The Spartans scored 14 more points in the 3rd Qtr, and took a 23-7 lead into the 4th Qtr, so unbeknownst to everyone, the game was essentially over at the start of the 4th Qtr, of course there was still plenty of drama late in the 4h Qtr due to head scratching game management, yet the Spartans managed to hang on to post a “W”.
Fortunately, the Interception at the start of the game was the Spartans one and only Turnover on the day, so they weren’t beating themselves which has been a problematic Hallmark of Spartan Football in 5 previous losses.
Is it sustainable?
The Spartans were resilient and efficient at Illinois: they played with high energy and took advantage of opportunities such as converting 4 of 5 trips into the Red Zone.
But is it sustainable?
We have to ask, where was the inspiration, energy, efficiency and resiliency in games against Washington, Minnesota, and Maryland whereby the losing differential was an incredible 52 points, yet each of those games was winnable.
Sadly, those losses came as a result of blown scoring opportunities, drive sapping penalties, and head scratching play calling.
Yet, think of the difference if the Spartans had beaten Washington, Minnesota, and Maryland? Their record would be a solid 7-2 in lieu of a miserable 4-5 and a highly regarded Bowl game would still be a possibility.
By any measure, there should be no more excuses, because the victory vs Illinois told us the Spartans have enough talent and “depth of talent” to compete with most teams in the Big Ten with the exception of Ohio State, Michigan and possibly Penn State.
Yet in order to win in the Big Ten, a team must compete in each game with energy, intelligence and efficiency for every second, of every play until the clock ticks Zero, yet that intensity amongst players and coaches has not always been in abundant supply for Spartan Football this season.
Nevertheless, we should ask: is the victory at Illinois sustainable and is it a harbinger of better football to come?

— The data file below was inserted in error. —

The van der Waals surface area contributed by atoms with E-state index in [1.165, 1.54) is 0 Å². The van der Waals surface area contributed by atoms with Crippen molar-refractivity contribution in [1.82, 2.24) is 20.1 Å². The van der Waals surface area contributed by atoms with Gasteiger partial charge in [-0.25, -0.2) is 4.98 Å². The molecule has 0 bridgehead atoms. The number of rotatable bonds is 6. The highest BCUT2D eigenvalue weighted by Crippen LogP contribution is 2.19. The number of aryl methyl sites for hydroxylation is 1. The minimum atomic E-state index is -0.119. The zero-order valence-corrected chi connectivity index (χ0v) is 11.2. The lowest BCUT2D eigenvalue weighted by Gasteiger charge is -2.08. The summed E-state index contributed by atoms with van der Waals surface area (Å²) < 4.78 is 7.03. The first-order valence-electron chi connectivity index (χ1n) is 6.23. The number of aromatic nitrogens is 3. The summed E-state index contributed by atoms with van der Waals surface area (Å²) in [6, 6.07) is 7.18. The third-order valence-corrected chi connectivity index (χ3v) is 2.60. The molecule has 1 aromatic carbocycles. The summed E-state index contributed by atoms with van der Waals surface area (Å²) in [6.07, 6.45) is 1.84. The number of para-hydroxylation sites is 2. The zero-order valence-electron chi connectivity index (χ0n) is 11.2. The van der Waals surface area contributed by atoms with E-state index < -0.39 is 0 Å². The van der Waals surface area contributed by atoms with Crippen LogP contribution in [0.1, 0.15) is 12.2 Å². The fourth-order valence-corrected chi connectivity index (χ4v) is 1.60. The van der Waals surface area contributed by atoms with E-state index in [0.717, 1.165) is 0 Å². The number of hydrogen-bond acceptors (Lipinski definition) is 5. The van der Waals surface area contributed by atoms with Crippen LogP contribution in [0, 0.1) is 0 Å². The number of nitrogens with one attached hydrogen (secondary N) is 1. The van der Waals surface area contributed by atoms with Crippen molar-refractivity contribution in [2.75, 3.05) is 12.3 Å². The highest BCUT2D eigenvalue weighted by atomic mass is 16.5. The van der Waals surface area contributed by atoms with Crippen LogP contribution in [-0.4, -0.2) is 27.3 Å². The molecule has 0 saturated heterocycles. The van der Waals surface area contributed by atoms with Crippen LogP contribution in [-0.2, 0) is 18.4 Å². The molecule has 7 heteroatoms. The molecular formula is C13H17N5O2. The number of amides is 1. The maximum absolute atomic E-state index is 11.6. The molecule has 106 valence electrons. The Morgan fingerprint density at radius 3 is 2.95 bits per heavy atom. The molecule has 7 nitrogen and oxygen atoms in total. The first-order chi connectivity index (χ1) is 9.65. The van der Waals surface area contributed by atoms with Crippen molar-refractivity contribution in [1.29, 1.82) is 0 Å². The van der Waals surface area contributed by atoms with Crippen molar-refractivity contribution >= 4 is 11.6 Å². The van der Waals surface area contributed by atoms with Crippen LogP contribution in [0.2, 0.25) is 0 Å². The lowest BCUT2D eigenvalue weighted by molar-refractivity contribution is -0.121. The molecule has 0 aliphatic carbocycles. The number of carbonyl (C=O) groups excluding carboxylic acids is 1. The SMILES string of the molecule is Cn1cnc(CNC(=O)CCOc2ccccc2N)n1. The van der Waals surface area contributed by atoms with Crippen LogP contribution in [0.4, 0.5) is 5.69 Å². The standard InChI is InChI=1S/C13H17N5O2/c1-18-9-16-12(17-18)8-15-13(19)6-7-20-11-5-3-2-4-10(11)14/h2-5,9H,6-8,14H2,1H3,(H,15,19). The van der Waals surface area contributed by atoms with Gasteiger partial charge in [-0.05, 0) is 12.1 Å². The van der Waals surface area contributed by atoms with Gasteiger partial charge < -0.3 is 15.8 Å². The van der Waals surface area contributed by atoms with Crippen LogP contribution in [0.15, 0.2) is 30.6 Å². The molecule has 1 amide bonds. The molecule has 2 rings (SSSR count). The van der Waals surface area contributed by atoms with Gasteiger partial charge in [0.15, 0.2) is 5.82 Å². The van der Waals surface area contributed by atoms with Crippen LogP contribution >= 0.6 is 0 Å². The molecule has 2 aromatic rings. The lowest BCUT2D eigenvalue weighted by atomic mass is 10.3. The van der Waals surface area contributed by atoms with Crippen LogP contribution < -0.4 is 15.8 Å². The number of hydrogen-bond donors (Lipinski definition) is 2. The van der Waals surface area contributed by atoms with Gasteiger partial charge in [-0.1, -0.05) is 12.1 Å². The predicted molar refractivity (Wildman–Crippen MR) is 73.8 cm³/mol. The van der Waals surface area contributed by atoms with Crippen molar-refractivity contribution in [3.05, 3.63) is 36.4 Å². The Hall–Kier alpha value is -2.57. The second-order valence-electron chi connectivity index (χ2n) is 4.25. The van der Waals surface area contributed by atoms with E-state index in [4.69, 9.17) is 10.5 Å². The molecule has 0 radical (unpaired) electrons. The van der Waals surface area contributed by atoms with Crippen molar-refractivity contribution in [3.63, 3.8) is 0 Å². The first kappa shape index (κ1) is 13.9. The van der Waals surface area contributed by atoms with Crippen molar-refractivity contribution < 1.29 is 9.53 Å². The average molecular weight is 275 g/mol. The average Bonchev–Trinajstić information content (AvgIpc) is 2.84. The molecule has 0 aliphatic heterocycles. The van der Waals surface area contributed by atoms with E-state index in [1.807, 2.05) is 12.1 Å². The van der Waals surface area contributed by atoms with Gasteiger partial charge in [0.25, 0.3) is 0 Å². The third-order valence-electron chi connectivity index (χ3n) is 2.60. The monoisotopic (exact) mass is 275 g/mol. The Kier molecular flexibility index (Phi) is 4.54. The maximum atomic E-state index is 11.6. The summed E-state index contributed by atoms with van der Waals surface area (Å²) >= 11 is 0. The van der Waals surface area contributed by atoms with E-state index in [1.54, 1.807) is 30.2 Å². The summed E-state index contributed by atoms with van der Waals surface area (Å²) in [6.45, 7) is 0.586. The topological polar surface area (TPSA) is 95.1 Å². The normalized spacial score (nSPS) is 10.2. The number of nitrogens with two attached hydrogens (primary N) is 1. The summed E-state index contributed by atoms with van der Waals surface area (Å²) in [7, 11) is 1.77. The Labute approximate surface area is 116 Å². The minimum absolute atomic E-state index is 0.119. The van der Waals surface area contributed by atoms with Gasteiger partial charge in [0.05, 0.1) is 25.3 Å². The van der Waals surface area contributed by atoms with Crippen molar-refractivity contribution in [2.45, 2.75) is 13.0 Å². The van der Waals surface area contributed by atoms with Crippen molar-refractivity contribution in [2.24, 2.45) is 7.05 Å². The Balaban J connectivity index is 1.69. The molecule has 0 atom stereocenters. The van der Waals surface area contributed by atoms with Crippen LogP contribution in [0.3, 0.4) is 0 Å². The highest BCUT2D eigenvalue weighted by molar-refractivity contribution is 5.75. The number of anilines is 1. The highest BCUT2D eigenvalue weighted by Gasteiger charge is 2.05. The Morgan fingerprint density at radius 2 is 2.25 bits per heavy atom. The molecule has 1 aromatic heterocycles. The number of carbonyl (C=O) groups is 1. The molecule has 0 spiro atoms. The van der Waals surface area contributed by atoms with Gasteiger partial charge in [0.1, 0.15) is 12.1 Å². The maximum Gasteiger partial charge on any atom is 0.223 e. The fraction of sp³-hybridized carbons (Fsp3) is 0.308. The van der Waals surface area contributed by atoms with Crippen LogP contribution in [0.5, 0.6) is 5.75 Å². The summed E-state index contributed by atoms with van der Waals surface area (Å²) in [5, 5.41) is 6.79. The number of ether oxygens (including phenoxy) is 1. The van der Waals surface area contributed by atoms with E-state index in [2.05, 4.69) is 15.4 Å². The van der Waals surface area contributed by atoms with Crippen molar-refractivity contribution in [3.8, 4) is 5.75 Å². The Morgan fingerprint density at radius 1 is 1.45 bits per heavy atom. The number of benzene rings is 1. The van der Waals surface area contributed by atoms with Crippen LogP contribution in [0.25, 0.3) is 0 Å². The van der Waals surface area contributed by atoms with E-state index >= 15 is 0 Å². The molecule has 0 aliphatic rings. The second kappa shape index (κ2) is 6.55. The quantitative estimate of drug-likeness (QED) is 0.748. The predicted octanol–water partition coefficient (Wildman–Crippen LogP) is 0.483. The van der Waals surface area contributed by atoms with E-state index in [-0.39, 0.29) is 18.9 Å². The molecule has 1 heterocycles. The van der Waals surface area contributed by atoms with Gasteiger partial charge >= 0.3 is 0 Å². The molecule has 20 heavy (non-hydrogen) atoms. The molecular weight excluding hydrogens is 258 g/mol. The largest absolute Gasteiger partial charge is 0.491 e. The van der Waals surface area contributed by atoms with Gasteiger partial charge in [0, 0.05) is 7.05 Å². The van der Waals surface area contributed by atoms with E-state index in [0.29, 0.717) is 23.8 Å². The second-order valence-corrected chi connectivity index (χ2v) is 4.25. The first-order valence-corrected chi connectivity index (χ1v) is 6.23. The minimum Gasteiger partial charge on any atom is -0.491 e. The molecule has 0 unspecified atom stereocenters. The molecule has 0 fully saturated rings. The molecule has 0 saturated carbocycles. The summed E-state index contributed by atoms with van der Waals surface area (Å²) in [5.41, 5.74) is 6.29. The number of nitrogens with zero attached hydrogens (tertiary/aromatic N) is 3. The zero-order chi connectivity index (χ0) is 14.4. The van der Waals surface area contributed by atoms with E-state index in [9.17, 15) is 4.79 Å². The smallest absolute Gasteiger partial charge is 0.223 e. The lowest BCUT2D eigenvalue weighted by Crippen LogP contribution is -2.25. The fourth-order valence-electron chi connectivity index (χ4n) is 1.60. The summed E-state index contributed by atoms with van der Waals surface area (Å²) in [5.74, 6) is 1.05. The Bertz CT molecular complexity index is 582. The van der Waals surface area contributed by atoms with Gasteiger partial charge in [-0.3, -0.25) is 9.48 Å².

At the bottom line:
Let’s make note, Illinois did almost everything needed to hang a “W” by way of compiling 441 Yards of total offense which was nearly 150 Yards more than the Spartans.
In addition, the Illini limited the Spartans to just 23 points, yet the Spartans played with inspiration, high energy, and enough resiliency to overcome adversity.
But, can the Spartans sustain its newfound success and beat Rutgers and Indiana at home?
Of course, a lot of Spartan fans think I have been overly critical of Spartan Football and consequently a lot of fans don’t like my messaging, and I understand because everyone loves their team, but I just call “balls & strikes”.
After all, I don’t win or lose football games, or commit drive sapping penalties, or mismanage the clock, or make head scratching play calls (play calls like those at the end of the Illinois game that could have been disastrous and clutched a loss from the jaws of victory), so shoot the messenger (me) if it’s convenient, but maybe it makes more sense to ask the Spartan coaching staff how they intend to correct course and win more football games?
At the bottom line, I hope Spartan fans agree, there is no dignity by measuring football success at the bottom tier of the Big Ten and or by competing for the lowest tier bowl games so, better coaching, better football and a better record, would make it better for all.
Thank you for reading and I always welcome your comments and opinions.